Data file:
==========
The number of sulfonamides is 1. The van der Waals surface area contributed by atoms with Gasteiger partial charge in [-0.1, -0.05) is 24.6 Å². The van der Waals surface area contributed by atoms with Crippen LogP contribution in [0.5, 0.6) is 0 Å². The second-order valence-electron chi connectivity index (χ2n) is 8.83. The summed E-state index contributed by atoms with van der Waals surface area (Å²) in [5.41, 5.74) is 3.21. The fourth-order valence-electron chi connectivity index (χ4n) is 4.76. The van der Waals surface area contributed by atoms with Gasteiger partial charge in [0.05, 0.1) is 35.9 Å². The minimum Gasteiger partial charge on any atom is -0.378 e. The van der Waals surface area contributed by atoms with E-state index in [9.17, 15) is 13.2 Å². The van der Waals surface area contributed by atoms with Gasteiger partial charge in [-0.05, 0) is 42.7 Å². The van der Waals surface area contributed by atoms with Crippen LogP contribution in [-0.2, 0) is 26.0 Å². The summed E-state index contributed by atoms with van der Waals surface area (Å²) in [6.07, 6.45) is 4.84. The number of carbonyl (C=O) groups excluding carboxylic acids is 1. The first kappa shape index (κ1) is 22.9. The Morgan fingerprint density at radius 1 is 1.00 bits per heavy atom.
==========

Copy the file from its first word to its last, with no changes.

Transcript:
The number of sulfonamides is 1. The van der Waals surface area contributed by atoms with Gasteiger partial charge in [-0.1, -0.05) is 24.6 Å². The van der Waals surface area contributed by atoms with Crippen LogP contribution in [0.5, 0.6) is 0 Å². The second-order valence-electron chi connectivity index (χ2n) is 8.83. The summed E-state index contributed by atoms with van der Waals surface area (Å²) in [5.41, 5.74) is 3.21. The fourth-order valence-electron chi connectivity index (χ4n) is 4.76. The van der Waals surface area contributed by atoms with Gasteiger partial charge in [0.05, 0.1) is 35.9 Å². The minimum Gasteiger partial charge on any atom is -0.378 e. The van der Waals surface area contributed by atoms with E-state index in [9.17, 15) is 13.2 Å². The van der Waals surface area contributed by atoms with Gasteiger partial charge in [-0.05, 0) is 42.7 Å². The van der Waals surface area contributed by atoms with Crippen LogP contribution in [-0.2, 0) is 26.0 Å². The summed E-state index contributed by atoms with van der Waals surface area (Å²) in [6.07, 6.45) is 4.84. The number of carbonyl (C=O) groups excluding carboxylic acids is 1. The first kappa shape index (κ1) is 22.9. The Morgan fingerprint density at radius 1 is 1.00 bits per heavy atom.